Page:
Two weeks ago, while refereeing an all-day soccer tournament in Chestnut Hill, I had to break up a fight between parents.
It didn’t reach the point of physical blows but it was moving in that direction.
One father was actively shouting instructions to his son, Mustafa, for the better part of 50 minutes.
“Kick the ball there!”
Having heard enough, a father from the opposing team turned around and said, “I thought I told you to shut the f@#k up?”
That’s when he walked up to Mustafa’s dad and threatened to clean his clock.
We hustled over to the sidelines, got between the dads, and defused the situation.
The point of the story is this: Mustafa scored the game-winning goal. He was probably the best player on the field and while his dad was admittedly annoying, his behavior didn’t really have anything to do with what transpired on the pitch.
Mustafa’s dad is LaVar Ball: loud, obnoxious, and truly invested in his child.
You can look at Ball as an attention-seeking blowhard, or you can view him as an active and engaged father of three. Maybe he’s both of those things at the same time.
But he’s not the one playing the game. There’s no world where LaVar Ball, even if he’s better than Michael Jordan, would be suiting up alongside Joel Embiid and Ben Simmons.
— Joe (@SeattleGuy32) May 18, 2017
Sixers fans may recall previous issues with players’ parents in the doldrums of the Process. Kendall Marshall’s dad called his son’s lack of playing time an issue of racism during the 2015-16 season. Last season, Jahlil Okafor’s dad threatened to beat down a Liberty Ballers blogger for tweeting something negative about his son.
Chukwudi Okafor also allegedly harassed Brett Brown from the crowd during a game against the Clippers during Jahlil’s rookie season.
These are different issues completely.
Marshall was last seen playing in the NBA Development League for a team called the Reno Bighorns. Okafor was a highly-touted prospect, but his disappointing on-court performance had little to do with his father. It was more about his ability and effort.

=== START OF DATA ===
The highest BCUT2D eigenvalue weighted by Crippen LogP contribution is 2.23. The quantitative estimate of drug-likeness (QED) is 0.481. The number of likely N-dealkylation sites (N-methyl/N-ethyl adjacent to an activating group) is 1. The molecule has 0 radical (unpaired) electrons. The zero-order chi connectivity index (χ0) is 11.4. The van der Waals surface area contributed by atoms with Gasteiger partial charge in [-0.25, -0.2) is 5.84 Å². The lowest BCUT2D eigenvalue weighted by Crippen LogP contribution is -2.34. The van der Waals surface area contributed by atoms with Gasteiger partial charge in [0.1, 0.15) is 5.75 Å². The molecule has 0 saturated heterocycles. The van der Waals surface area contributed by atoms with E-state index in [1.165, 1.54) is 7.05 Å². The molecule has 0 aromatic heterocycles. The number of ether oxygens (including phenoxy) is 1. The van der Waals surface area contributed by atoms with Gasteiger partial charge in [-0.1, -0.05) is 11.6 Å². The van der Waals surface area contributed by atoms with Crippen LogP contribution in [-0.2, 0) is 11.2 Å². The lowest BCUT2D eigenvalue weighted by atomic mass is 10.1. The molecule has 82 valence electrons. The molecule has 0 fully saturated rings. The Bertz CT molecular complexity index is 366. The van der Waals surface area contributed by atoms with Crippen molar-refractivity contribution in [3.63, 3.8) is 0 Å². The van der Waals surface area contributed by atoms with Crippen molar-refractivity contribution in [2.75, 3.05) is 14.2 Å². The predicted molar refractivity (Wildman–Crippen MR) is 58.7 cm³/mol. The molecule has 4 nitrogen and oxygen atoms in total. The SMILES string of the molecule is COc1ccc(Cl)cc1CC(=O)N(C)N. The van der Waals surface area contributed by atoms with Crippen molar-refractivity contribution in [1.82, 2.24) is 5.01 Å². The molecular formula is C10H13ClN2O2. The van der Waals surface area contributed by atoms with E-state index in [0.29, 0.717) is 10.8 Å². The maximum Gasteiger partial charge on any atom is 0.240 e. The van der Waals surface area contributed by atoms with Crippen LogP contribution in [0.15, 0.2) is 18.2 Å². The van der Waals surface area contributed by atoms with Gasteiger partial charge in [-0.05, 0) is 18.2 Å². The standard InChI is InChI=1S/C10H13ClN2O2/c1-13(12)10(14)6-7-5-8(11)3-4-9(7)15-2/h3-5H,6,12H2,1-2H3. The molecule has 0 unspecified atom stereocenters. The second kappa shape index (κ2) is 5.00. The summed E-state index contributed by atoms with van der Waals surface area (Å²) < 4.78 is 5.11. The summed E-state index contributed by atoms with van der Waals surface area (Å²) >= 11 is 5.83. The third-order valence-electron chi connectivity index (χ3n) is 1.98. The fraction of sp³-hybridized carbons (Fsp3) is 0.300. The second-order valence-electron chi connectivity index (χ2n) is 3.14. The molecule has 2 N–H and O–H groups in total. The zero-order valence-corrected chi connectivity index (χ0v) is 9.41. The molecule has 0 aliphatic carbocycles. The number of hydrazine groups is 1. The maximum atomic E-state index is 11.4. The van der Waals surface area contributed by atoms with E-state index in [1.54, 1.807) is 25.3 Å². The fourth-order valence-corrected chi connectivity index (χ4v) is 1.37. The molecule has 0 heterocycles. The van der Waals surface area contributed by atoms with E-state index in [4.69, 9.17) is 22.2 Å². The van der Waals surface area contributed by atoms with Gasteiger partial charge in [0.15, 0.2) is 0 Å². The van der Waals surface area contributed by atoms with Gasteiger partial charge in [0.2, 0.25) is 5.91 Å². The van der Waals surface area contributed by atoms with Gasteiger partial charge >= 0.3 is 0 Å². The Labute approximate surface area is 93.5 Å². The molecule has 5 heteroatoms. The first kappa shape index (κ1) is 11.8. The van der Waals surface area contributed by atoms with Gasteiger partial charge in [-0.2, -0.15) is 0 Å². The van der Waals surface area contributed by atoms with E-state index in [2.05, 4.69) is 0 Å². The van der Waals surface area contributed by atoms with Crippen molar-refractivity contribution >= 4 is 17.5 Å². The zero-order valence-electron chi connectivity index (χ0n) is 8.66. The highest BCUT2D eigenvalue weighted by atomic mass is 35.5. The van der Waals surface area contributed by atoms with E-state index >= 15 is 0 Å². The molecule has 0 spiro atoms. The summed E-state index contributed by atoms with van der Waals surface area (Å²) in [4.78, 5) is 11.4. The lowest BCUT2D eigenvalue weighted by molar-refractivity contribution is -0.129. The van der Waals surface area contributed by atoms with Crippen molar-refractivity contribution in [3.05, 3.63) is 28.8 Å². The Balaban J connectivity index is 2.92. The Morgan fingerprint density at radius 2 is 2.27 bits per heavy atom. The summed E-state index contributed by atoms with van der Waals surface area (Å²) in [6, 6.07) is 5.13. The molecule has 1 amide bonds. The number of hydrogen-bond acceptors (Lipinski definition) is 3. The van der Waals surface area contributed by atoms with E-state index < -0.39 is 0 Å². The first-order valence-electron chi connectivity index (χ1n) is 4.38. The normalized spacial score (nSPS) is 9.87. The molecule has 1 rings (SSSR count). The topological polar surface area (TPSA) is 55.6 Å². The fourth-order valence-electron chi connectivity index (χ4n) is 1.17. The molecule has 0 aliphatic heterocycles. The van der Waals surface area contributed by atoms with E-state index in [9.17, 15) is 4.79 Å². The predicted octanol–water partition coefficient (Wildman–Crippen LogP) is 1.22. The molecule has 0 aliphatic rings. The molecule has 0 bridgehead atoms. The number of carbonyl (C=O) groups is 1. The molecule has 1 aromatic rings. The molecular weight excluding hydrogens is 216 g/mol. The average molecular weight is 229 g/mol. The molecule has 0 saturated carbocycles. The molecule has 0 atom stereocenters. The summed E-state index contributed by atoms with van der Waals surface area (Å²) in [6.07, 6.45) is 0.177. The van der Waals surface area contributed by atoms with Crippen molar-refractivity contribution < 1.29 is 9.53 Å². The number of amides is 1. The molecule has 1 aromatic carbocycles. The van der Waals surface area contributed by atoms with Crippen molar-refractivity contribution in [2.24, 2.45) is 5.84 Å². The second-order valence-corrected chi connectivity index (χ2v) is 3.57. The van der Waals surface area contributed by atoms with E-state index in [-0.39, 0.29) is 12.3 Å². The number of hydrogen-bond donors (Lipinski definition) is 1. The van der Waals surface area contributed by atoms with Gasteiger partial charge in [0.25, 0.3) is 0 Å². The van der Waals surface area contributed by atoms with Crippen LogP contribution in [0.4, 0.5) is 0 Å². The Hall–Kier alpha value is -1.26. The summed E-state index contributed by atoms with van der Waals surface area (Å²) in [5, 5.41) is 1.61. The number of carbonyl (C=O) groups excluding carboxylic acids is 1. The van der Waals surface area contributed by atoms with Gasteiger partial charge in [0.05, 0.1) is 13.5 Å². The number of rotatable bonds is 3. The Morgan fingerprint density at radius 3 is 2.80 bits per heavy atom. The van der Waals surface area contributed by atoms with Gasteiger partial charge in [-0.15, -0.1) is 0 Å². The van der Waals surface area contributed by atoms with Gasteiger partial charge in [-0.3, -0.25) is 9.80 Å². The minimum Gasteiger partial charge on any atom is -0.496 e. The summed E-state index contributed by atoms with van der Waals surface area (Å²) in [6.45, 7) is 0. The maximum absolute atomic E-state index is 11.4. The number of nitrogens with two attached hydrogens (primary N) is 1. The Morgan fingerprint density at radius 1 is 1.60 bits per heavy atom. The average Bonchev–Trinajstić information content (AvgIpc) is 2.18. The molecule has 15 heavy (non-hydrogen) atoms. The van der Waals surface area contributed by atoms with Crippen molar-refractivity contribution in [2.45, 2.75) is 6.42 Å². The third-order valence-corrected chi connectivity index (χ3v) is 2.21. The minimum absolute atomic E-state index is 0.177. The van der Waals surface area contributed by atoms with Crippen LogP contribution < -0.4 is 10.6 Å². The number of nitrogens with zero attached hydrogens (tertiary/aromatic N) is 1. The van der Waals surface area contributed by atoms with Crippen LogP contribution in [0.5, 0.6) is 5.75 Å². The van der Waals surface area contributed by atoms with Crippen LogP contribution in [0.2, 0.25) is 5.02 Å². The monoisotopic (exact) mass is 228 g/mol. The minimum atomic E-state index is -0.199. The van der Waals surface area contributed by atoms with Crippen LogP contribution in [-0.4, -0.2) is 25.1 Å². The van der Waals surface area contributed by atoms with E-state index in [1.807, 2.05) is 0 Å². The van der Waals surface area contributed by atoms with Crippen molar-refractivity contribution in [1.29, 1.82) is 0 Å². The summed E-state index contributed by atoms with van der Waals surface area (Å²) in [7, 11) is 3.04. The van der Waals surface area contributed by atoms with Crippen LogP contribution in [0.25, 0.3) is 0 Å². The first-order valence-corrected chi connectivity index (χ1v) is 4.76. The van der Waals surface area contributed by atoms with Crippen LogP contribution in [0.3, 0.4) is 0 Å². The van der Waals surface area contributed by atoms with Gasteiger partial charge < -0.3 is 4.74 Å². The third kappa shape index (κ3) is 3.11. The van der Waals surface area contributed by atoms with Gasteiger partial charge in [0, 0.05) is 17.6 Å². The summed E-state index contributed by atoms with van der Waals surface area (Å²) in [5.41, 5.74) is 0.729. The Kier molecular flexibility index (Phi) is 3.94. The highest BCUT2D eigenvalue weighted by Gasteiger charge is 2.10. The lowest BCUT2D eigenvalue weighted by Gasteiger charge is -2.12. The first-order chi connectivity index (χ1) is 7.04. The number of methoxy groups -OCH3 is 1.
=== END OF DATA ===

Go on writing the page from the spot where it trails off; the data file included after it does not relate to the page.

The Ball family baggage is overrated.
At the time I’m writing this, the Sixers have not had contact with Lonzo’s people ahead of the June 22nd draft. Recent reports suggest that the Lakers, with pick number two, seem to be lukewarm on Lonzo, which would probably see him fall to the Sixers at number three.
That could, of course, be a smoke screen coming out of Los Angeles. Who knows?
There’s no workout scheduled in Philadelphia, but I think it should happen, because Ball would immediately fix the Sixers’ point guard issues.
In one season at UCLA he averaged 14.6 points, 7.6 assists, 6 rebounds and 1.8 steals per game.
That assist number was the highest in the country. Ball is an elite distributor with a great eye who has drawn legitimate comparisons to NBA greats like Jason Kidd and Steve Nash.
That’s not to say that “distributing” and “handling” are the same thing, and there’s room to improve the latter. Ball is a decent, if spotty, defender, but also needs to get better in that department.
It does raise the question of Simmons’ role, should Ball run the Sixers’ point.